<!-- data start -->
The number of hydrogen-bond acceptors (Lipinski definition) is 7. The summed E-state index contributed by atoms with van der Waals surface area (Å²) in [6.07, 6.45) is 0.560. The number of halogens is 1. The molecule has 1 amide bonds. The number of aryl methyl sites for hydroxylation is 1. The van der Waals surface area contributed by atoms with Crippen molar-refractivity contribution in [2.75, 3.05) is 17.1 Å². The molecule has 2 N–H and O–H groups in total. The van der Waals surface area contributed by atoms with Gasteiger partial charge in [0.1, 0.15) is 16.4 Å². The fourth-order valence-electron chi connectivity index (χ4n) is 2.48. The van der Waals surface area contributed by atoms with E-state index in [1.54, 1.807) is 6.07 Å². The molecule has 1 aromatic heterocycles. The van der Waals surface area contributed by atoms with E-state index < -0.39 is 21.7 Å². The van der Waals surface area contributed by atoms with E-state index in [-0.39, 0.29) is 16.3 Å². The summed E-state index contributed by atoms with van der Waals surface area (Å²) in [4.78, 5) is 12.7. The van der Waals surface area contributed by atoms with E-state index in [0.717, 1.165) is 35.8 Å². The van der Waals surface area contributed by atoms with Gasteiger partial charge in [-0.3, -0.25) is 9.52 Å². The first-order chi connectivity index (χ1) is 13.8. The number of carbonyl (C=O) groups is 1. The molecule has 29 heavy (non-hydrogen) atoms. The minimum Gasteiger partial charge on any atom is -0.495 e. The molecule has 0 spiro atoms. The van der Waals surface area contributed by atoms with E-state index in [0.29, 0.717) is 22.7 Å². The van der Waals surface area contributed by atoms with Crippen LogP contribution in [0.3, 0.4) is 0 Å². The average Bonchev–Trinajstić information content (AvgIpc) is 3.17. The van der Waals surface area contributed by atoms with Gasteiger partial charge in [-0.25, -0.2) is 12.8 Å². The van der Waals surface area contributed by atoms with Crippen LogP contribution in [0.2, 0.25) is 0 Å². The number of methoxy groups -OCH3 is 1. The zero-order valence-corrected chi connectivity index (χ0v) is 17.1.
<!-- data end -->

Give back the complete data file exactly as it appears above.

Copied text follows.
The number of hydrogen-bond acceptors (Lipinski definition) is 7. The summed E-state index contributed by atoms with van der Waals surface area (Å²) in [6.07, 6.45) is 0.560. The number of halogens is 1. The molecule has 1 amide bonds. The number of aryl methyl sites for hydroxylation is 1. The van der Waals surface area contributed by atoms with Crippen molar-refractivity contribution in [2.75, 3.05) is 17.1 Å². The molecule has 2 N–H and O–H groups in total. The van der Waals surface area contributed by atoms with Gasteiger partial charge in [0.1, 0.15) is 16.4 Å². The fourth-order valence-electron chi connectivity index (χ4n) is 2.48. The van der Waals surface area contributed by atoms with E-state index in [1.54, 1.807) is 6.07 Å². The molecule has 1 aromatic heterocycles. The van der Waals surface area contributed by atoms with E-state index < -0.39 is 21.7 Å². The van der Waals surface area contributed by atoms with E-state index in [-0.39, 0.29) is 16.3 Å². The summed E-state index contributed by atoms with van der Waals surface area (Å²) in [4.78, 5) is 12.7. The van der Waals surface area contributed by atoms with E-state index in [0.717, 1.165) is 35.8 Å². The van der Waals surface area contributed by atoms with Gasteiger partial charge in [-0.3, -0.25) is 9.52 Å². The first-order chi connectivity index (χ1) is 13.8. The number of carbonyl (C=O) groups is 1. The molecule has 29 heavy (non-hydrogen) atoms. The minimum Gasteiger partial charge on any atom is -0.495 e. The molecule has 0 spiro atoms. The van der Waals surface area contributed by atoms with E-state index in [0.29, 0.717) is 22.7 Å². The van der Waals surface area contributed by atoms with Crippen LogP contribution in [0.3, 0.4) is 0 Å². The average Bonchev–Trinajstić information content (AvgIpc) is 3.17. The van der Waals surface area contributed by atoms with Gasteiger partial charge in [-0.25, -0.2) is 12.8 Å². The van der Waals surface area contributed by atoms with Crippen LogP contribution in [0.2, 0.25) is 0 Å². The number of methoxy groups -OCH3 is 1. The zero-order valence-corrected chi connectivity index (χ0v) is 17.1.